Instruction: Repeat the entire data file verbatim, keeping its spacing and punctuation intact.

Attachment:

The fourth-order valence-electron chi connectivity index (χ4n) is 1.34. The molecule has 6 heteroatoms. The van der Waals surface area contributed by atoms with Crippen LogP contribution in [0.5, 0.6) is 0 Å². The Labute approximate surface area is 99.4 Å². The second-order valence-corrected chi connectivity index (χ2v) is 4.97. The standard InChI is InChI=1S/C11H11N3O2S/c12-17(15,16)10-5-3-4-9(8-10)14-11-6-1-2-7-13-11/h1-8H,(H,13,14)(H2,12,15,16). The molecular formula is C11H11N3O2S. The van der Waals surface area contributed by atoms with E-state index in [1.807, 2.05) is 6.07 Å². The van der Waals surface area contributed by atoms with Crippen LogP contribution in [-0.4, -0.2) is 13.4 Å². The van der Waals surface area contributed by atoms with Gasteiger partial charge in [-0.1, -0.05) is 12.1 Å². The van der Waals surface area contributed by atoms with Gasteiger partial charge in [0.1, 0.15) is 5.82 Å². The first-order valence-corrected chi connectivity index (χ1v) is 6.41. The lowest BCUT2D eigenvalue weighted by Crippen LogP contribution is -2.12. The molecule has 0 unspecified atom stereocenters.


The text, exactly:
The fourth-order valence-electron chi connectivity index (χ4n) is 1.34. The molecule has 6 heteroatoms. The van der Waals surface area contributed by atoms with Crippen LogP contribution in [0.5, 0.6) is 0 Å². The Labute approximate surface area is 99.4 Å². The second-order valence-corrected chi connectivity index (χ2v) is 4.97. The standard InChI is InChI=1S/C11H11N3O2S/c12-17(15,16)10-5-3-4-9(8-10)14-11-6-1-2-7-13-11/h1-8H,(H,13,14)(H2,12,15,16). The molecular formula is C11H11N3O2S. The van der Waals surface area contributed by atoms with E-state index in [1.807, 2.05) is 6.07 Å². The van der Waals surface area contributed by atoms with Crippen LogP contribution in [-0.4, -0.2) is 13.4 Å². The van der Waals surface area contributed by atoms with Gasteiger partial charge in [-0.1, -0.05) is 12.1 Å². The van der Waals surface area contributed by atoms with Gasteiger partial charge in [0.1, 0.15) is 5.82 Å². The first-order valence-corrected chi connectivity index (χ1v) is 6.41. The lowest BCUT2D eigenvalue weighted by Crippen LogP contribution is -2.12. The molecule has 0 unspecified atom stereocenters.